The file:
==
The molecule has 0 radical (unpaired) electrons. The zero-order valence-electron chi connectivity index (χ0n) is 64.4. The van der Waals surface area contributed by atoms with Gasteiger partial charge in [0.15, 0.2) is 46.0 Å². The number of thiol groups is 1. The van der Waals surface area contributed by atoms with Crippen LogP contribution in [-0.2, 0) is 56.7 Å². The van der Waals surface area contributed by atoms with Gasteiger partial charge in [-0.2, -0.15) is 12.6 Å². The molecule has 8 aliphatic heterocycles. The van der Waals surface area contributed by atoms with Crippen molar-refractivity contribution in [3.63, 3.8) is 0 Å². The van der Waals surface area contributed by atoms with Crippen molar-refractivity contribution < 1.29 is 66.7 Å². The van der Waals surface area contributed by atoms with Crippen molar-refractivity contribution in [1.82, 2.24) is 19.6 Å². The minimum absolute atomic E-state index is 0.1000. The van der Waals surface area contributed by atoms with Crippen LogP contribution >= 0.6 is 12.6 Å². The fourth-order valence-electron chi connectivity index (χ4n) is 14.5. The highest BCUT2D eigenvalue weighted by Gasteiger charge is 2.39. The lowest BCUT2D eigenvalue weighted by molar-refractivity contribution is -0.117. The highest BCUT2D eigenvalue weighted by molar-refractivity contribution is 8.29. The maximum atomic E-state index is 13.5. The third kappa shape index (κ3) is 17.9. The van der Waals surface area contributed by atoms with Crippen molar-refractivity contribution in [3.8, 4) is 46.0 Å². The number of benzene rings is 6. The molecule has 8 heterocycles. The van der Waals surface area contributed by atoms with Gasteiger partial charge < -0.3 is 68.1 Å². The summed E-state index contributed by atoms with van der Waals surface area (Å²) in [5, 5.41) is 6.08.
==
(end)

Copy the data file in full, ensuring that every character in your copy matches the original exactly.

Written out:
The molecule has 0 radical (unpaired) electrons. The zero-order valence-electron chi connectivity index (χ0n) is 64.4. The van der Waals surface area contributed by atoms with Gasteiger partial charge in [0.15, 0.2) is 46.0 Å². The number of thiol groups is 1. The van der Waals surface area contributed by atoms with Crippen LogP contribution in [-0.2, 0) is 56.7 Å². The van der Waals surface area contributed by atoms with Gasteiger partial charge in [-0.2, -0.15) is 12.6 Å². The molecule has 8 aliphatic heterocycles. The van der Waals surface area contributed by atoms with Crippen molar-refractivity contribution in [3.63, 3.8) is 0 Å². The van der Waals surface area contributed by atoms with Crippen molar-refractivity contribution < 1.29 is 66.7 Å². The van der Waals surface area contributed by atoms with Crippen molar-refractivity contribution in [1.82, 2.24) is 19.6 Å². The minimum absolute atomic E-state index is 0.1000. The van der Waals surface area contributed by atoms with Crippen LogP contribution >= 0.6 is 12.6 Å². The fourth-order valence-electron chi connectivity index (χ4n) is 14.5. The highest BCUT2D eigenvalue weighted by Gasteiger charge is 2.39. The lowest BCUT2D eigenvalue weighted by molar-refractivity contribution is -0.117. The highest BCUT2D eigenvalue weighted by molar-refractivity contribution is 8.29. The maximum atomic E-state index is 13.5. The third kappa shape index (κ3) is 17.9. The van der Waals surface area contributed by atoms with Crippen molar-refractivity contribution in [3.8, 4) is 46.0 Å². The number of benzene rings is 6. The molecule has 8 heterocycles. The van der Waals surface area contributed by atoms with Gasteiger partial charge < -0.3 is 68.1 Å². The summed E-state index contributed by atoms with van der Waals surface area (Å²) in [5, 5.41) is 6.08.